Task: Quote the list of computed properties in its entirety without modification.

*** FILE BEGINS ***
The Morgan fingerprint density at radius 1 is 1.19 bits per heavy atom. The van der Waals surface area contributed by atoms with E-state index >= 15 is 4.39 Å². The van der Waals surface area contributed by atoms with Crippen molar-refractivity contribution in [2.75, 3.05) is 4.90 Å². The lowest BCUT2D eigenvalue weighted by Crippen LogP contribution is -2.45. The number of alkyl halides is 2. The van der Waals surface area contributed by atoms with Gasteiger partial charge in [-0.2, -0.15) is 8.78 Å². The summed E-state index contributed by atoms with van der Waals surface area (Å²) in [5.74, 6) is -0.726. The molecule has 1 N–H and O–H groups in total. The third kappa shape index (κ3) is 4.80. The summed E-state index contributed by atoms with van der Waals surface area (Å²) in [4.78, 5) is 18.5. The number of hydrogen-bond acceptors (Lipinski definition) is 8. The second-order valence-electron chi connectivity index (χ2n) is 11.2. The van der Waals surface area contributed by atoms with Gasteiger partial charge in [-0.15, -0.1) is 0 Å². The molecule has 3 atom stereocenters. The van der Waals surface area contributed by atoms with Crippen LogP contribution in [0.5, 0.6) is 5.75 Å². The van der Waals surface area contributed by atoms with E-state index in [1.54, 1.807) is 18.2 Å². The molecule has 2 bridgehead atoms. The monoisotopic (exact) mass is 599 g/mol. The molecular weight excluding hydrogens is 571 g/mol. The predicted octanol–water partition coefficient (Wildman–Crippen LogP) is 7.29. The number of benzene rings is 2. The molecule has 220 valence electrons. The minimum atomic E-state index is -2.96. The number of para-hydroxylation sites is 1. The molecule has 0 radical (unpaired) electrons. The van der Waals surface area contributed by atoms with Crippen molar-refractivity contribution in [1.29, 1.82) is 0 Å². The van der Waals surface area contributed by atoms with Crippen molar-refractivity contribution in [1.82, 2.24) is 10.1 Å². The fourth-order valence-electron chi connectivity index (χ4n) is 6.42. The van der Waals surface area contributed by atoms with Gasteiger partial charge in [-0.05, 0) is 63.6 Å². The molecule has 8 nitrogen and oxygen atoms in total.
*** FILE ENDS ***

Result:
The Morgan fingerprint density at radius 1 is 1.19 bits per heavy atom. The van der Waals surface area contributed by atoms with E-state index >= 15 is 4.39 Å². The van der Waals surface area contributed by atoms with Crippen molar-refractivity contribution in [2.75, 3.05) is 4.90 Å². The lowest BCUT2D eigenvalue weighted by Crippen LogP contribution is -2.45. The number of alkyl halides is 2. The van der Waals surface area contributed by atoms with Gasteiger partial charge in [-0.2, -0.15) is 8.78 Å². The summed E-state index contributed by atoms with van der Waals surface area (Å²) in [5.74, 6) is -0.726. The molecule has 1 N–H and O–H groups in total. The third kappa shape index (κ3) is 4.80. The summed E-state index contributed by atoms with van der Waals surface area (Å²) in [4.78, 5) is 18.5. The number of hydrogen-bond acceptors (Lipinski definition) is 8. The second-order valence-electron chi connectivity index (χ2n) is 11.2. The van der Waals surface area contributed by atoms with Gasteiger partial charge in [-0.15, -0.1) is 0 Å². The molecule has 3 atom stereocenters. The van der Waals surface area contributed by atoms with Crippen LogP contribution in [0.5, 0.6) is 5.75 Å². The van der Waals surface area contributed by atoms with E-state index in [1.54, 1.807) is 18.2 Å². The molecule has 2 bridgehead atoms. The monoisotopic (exact) mass is 599 g/mol. The molecular weight excluding hydrogens is 571 g/mol. The predicted octanol–water partition coefficient (Wildman–Crippen LogP) is 7.29. The number of benzene rings is 2. The molecule has 220 valence electrons. The minimum atomic E-state index is -2.96. The number of para-hydroxylation sites is 1. The molecule has 0 radical (unpaired) electrons. The van der Waals surface area contributed by atoms with Crippen molar-refractivity contribution in [1.29, 1.82) is 0 Å². The van der Waals surface area contributed by atoms with Crippen molar-refractivity contribution in [1.82, 2.24) is 10.1 Å². The fourth-order valence-electron chi connectivity index (χ4n) is 6.42. The van der Waals surface area contributed by atoms with Gasteiger partial charge in [-0.05, 0) is 63.6 Å². The molecule has 8 nitrogen and oxygen atoms in total.